Horrors Of The Red Planet was first released as The Wizard Of Mars which hints at the film’s take on The Wizard Of Oz and has also been released as Alien Massacre. When watching the film I completely missed this homage to L. Frank Baum’s classic children’s book but reflecting on it I don’t know how. Horrors Of The Red Planet even has a golden road!

Horrors Of The Red Planet tells the story of four astronauts who crash land on Mars with only enough oxygen to last for four days. Rather than wait for a rescue team that may or may not be coming, they decide to try and find the main stage of their rocket which was lost during the crash. The team consists of Dorothy (How did I not see this reference?!) played by Eve Bernhard, who seems to bring very little to the space mission except a pretty face (I guess it was the 1960s…); quick to anger Charlie (Jerry Rannow); Doc (Vic McGee) who is filled with some very spurious science; and the leader Steve (Roger Gentry) who is probably the most wooden of all the terrible acting.  The four head out to Mars taking little with them, a raft, a gun and some very flimsy looking spacesuits. It is a good thing that a) the gravity on Mars is the same as Earth’s, b) there is water on Mars for the raft and c) the Martian atmosphere, whilst thin, has enough oxygen to boost their limited supply and contains no poisonous chemicals.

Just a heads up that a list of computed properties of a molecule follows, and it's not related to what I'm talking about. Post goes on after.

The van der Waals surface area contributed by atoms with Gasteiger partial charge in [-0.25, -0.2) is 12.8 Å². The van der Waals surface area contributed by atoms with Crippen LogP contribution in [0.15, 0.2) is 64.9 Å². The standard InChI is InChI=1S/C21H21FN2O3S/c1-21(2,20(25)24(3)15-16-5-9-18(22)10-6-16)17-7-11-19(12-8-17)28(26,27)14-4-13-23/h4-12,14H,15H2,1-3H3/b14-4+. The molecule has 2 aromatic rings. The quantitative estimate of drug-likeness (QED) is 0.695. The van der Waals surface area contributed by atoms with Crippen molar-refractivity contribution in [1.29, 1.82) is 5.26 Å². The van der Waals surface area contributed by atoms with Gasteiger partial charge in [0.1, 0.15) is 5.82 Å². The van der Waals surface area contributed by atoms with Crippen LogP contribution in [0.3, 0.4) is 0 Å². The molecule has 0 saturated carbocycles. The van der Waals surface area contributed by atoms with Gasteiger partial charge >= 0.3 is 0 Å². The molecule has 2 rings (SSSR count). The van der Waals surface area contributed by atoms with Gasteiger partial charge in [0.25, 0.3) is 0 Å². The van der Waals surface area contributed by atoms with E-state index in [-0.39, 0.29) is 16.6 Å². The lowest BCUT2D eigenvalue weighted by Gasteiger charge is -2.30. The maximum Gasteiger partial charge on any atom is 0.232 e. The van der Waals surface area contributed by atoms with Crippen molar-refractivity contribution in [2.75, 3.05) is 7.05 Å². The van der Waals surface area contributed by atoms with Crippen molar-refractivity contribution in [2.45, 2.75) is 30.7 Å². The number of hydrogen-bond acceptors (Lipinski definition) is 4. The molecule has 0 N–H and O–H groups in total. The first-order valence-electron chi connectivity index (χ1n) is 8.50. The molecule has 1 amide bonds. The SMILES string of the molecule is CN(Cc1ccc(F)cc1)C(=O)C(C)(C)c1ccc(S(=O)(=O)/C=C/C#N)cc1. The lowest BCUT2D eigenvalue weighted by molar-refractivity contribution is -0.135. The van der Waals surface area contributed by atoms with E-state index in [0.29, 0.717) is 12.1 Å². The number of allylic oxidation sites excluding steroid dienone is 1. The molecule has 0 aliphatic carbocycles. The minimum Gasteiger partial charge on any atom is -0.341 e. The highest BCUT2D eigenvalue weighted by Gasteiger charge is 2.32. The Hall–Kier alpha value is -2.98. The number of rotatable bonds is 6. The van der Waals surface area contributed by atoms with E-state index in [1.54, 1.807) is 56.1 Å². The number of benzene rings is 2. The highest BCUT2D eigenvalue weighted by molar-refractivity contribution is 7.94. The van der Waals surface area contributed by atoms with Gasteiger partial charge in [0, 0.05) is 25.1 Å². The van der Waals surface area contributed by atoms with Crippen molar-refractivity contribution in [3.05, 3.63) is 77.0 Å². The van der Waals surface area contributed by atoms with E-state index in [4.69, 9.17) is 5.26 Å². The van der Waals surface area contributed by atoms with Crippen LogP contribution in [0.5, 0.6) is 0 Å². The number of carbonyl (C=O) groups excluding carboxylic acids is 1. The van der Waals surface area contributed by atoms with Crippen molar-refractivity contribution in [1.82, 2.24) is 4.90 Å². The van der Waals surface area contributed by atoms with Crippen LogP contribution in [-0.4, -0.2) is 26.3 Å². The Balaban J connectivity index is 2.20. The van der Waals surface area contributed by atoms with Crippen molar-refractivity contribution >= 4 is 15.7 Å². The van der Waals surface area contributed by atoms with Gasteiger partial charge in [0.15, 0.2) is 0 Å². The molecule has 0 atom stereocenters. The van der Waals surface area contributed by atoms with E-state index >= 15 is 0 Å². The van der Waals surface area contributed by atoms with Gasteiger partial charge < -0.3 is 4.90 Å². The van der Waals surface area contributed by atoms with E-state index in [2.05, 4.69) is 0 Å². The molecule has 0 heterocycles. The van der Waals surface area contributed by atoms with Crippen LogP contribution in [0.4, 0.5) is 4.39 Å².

Whilst on the hunt for the rest of their rocket the team encounter various trials, which I’m assuming are the ‘horrors’ mentioned in the title. Such horrors include large leech-like amphibians more akin to Pokémon than monsters and the inside of a volcano. The team make it safely through the volcano only to discover that the signal the were receiving was emitted by an older unmanned probe. After giving up hope, a storm uncovers the ‘golden road’ which leads them to an ancient and uninhabited city, presumably a version of the Emerald City.

Up until this point the film was pretty enjoyable with very dubious science and only slightly better special effects. The special effects featured the budget director’s methods of choice including blatant cutaways to stock footage and poorly applied overlays, especially for the volcano. Unlike The Deadly Bees though, there was some attempt at consistency, for example the sky on Mars always appearing red (although an obviously painted landscape). This may also have been a reason why so much of the film takes place either in a cave or in a city without windows. The second part of the film however is less good and is taken up primarily by John Carradine (The Grapes Of Wrath) as “The Wizard of Mars” doing a very boring monologue to camera whilst superimposed on a picture of a galaxy. What follows this is clearly a rush job in which director David Hewitt running out of time and having no ruby slippers as in the original tale as well as taking advantage of giving the only well-known actor (Carradine) as much screen time as possible.